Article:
Pictured: Iran’s ever-burning ‘fiery mountain’ Tashkooh that locals use as a handy barbecue


Pictured: The incredible ever-burning ‘fiery mountain’ that locals use as a handy barbecue

  • The inferno hillside, called Tashkooh, is located in Iran’s Khuzestan province – near the city of Ramhormoz  
  • The constant inferno is caused by natural gases combusting as they rise up and escape sulfur-rich soils
  • Visitors are drawn to the hillside and it’s not uncommon to see people using the flames for cooking food

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It’s no wonder tourists have a burning desire to visit Iran’s so-called ‘fiery mountain’.

It’s definitely one of the country’s most mesmerising sights – a small hillside that continuously burns thanks to the igniting of escaping pyrophoric gases (those that combust when contact with air is made).

Unsurprisingly, it’s a phenomenon that’s most eye-catching at night. And it’s used by some as a handy barbecue.

Iran’s so-called ‘fiery mountain’ – Tashkooh – which is constantly ablaze. It is located in the western  Khuzestan province 

The slope, called Tashkooh – which means fire mount in Persian – is located close to the city of Ramhormoz in Khuzestan province in the west of Iran. 

Visit Iran says: ‘In this area, there are hills with holes in different parts like springs of which hundreds of flames come out.

‘The evaporation of natural gas from deep in the ground reaching the surface is the cause of fire flare.’

The area is deemed a national heritage site and its name - Tashkooh - means fire mount in Persian

The area is deemed a national heritage site and its name – Tashkooh – means fire mount in Persian 

The sight draws in many visitors

The phenomenon is especially popular at night

The sight draws in many visitors – especially those who want to see the phenomenon at night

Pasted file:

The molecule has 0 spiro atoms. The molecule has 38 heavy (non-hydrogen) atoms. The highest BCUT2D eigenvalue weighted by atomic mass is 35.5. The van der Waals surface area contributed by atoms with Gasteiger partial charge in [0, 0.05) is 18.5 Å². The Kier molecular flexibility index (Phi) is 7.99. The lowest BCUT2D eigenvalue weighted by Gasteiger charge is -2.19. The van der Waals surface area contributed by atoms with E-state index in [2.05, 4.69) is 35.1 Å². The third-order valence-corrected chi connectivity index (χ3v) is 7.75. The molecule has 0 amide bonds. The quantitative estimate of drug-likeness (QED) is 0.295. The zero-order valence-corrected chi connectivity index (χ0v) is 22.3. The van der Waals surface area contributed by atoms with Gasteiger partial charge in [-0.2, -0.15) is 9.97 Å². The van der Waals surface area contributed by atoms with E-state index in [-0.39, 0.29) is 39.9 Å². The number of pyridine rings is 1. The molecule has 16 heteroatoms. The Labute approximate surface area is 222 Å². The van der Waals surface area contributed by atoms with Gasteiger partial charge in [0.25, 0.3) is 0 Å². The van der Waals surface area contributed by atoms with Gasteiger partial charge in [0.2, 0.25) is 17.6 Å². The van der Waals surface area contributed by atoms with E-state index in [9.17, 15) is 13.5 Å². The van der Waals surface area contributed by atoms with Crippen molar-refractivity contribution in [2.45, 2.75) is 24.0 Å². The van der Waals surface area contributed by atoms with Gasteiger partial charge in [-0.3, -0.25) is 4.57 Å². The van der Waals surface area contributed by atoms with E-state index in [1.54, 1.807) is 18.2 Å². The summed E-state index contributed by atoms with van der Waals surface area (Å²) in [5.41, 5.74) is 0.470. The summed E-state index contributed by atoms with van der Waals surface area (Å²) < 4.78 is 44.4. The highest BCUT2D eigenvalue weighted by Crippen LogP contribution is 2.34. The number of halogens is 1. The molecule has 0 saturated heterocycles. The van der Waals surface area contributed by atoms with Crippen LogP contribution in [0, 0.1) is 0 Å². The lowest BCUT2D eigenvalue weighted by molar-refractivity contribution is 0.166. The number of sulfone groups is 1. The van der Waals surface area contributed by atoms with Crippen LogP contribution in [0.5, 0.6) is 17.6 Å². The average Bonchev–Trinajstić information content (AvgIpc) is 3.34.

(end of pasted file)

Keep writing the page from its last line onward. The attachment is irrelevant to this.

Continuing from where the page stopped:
The area is deemed a national heritage site, but despite not being properly signposted, draws plenty of visitors.

And it is not uncommon to see people picnicking by the flames, and using them for cooking dinner.

However, visitors are warned not to ignite their own fires in the area due to the sheer volume of combustible gases in the air.

One tourist who has visited Tashkooh is German travel photographer Tobias Danz, who has posted incredible pictures of it on his Instagram page, @flyostrichfly.

German travel photographer Tobias Danz, who has visited Tashkooh, said: 'When we visited we were blown away by the smell of sulfur and hydrogen sulfide vapours rising from the porous layer of the surface'

German travel photographer Tobias Danz, who has visited Tashkooh, said: ‘When we visited we were blown away by the smell of sulfur and hydrogen sulfide vapours rising from the porous layer of the surface’ 

Tobias, who lives in Vienna with his Iranian wife, told MailOnline Travel: ‘The name given to it by the locals is a little misleading. Tashkooh is not a mountain, more a small hillside next to the road in rural Iran.  

‘When we visited, we were blown away by the smell of sulfur and hydrogen sulfide vapours rising from the porous layer of the surface. 

‘Also, the heat close to the flames is intense – locals sometimes cook their food on it.’ 

He added: ‘It was one of those moments when nature left me speechless.’  



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